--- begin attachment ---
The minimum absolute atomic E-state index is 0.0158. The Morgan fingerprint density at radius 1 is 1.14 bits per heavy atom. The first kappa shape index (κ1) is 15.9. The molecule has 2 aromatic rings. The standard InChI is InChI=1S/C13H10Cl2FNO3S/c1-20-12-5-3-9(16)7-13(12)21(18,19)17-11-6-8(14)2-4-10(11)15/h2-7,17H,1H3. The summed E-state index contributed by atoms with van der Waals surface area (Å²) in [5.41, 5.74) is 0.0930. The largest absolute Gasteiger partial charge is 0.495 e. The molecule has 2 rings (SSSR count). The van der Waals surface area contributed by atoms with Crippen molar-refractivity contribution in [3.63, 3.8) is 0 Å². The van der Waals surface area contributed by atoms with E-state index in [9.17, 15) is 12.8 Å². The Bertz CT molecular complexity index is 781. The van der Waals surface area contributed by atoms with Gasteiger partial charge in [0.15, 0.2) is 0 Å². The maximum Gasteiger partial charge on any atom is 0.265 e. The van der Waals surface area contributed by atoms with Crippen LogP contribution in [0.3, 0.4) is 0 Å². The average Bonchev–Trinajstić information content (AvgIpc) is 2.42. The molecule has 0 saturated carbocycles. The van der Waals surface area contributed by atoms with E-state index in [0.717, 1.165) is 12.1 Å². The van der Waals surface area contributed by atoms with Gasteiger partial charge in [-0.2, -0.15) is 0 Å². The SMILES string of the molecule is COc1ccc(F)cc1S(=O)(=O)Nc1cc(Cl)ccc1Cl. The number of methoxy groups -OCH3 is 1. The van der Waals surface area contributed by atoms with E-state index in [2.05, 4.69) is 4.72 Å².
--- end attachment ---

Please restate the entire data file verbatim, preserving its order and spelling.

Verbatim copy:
The minimum absolute atomic E-state index is 0.0158. The Morgan fingerprint density at radius 1 is 1.14 bits per heavy atom. The first kappa shape index (κ1) is 15.9. The molecule has 2 aromatic rings. The standard InChI is InChI=1S/C13H10Cl2FNO3S/c1-20-12-5-3-9(16)7-13(12)21(18,19)17-11-6-8(14)2-4-10(11)15/h2-7,17H,1H3. The summed E-state index contributed by atoms with van der Waals surface area (Å²) in [5.41, 5.74) is 0.0930. The largest absolute Gasteiger partial charge is 0.495 e. The molecule has 2 rings (SSSR count). The van der Waals surface area contributed by atoms with Crippen molar-refractivity contribution in [3.63, 3.8) is 0 Å². The van der Waals surface area contributed by atoms with E-state index in [9.17, 15) is 12.8 Å². The Bertz CT molecular complexity index is 781. The van der Waals surface area contributed by atoms with Gasteiger partial charge in [0.15, 0.2) is 0 Å². The maximum Gasteiger partial charge on any atom is 0.265 e. The van der Waals surface area contributed by atoms with Crippen LogP contribution in [0.3, 0.4) is 0 Å². The average Bonchev–Trinajstić information content (AvgIpc) is 2.42. The molecule has 0 saturated carbocycles. The van der Waals surface area contributed by atoms with E-state index in [0.717, 1.165) is 12.1 Å². The van der Waals surface area contributed by atoms with Gasteiger partial charge in [-0.2, -0.15) is 0 Å². The SMILES string of the molecule is COc1ccc(F)cc1S(=O)(=O)Nc1cc(Cl)ccc1Cl. The number of methoxy groups -OCH3 is 1. The van der Waals surface area contributed by atoms with E-state index in [2.05, 4.69) is 4.72 Å².